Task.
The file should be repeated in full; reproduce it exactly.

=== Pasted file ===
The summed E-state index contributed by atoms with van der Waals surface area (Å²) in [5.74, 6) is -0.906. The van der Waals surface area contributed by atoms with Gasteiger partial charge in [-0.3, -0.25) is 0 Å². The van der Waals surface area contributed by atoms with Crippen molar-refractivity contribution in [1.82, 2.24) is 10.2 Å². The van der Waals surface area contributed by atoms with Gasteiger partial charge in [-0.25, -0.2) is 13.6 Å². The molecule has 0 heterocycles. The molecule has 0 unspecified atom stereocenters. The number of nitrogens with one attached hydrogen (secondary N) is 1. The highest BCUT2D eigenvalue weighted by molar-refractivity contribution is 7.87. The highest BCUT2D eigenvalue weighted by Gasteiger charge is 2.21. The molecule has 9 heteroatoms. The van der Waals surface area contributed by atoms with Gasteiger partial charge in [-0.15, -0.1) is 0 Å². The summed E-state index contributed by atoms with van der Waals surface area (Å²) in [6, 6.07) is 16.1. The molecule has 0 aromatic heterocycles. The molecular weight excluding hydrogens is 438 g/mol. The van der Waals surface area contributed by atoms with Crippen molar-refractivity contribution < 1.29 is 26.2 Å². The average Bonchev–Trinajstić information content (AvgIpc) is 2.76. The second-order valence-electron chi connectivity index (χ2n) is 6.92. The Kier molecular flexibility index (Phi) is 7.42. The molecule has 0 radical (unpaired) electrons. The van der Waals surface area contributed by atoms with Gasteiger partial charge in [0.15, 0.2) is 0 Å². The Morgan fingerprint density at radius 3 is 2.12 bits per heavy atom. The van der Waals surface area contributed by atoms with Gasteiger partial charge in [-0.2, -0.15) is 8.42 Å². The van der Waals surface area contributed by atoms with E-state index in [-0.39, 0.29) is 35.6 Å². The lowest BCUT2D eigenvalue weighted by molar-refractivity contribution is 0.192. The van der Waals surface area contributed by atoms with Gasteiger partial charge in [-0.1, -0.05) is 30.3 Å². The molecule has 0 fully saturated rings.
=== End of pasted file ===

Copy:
The summed E-state index contributed by atoms with van der Waals surface area (Å²) in [5.74, 6) is -0.906. The van der Waals surface area contributed by atoms with Gasteiger partial charge in [-0.3, -0.25) is 0 Å². The van der Waals surface area contributed by atoms with Crippen molar-refractivity contribution in [1.82, 2.24) is 10.2 Å². The van der Waals surface area contributed by atoms with Gasteiger partial charge in [-0.25, -0.2) is 13.6 Å². The molecule has 0 heterocycles. The molecule has 0 unspecified atom stereocenters. The number of nitrogens with one attached hydrogen (secondary N) is 1. The highest BCUT2D eigenvalue weighted by molar-refractivity contribution is 7.87. The highest BCUT2D eigenvalue weighted by Gasteiger charge is 2.21. The molecule has 9 heteroatoms. The van der Waals surface area contributed by atoms with Gasteiger partial charge in [-0.15, -0.1) is 0 Å². The summed E-state index contributed by atoms with van der Waals surface area (Å²) in [6, 6.07) is 16.1. The molecule has 0 aromatic heterocycles. The molecular weight excluding hydrogens is 438 g/mol. The van der Waals surface area contributed by atoms with Crippen molar-refractivity contribution < 1.29 is 26.2 Å². The average Bonchev–Trinajstić information content (AvgIpc) is 2.76. The second-order valence-electron chi connectivity index (χ2n) is 6.92. The Kier molecular flexibility index (Phi) is 7.42. The molecule has 0 radical (unpaired) electrons. The van der Waals surface area contributed by atoms with Gasteiger partial charge in [0.15, 0.2) is 0 Å². The Morgan fingerprint density at radius 3 is 2.12 bits per heavy atom. The van der Waals surface area contributed by atoms with Gasteiger partial charge in [-0.2, -0.15) is 8.42 Å². The van der Waals surface area contributed by atoms with E-state index in [-0.39, 0.29) is 35.6 Å². The lowest BCUT2D eigenvalue weighted by molar-refractivity contribution is 0.192. The van der Waals surface area contributed by atoms with Gasteiger partial charge in [-0.1, -0.05) is 30.3 Å². The molecule has 0 fully saturated rings.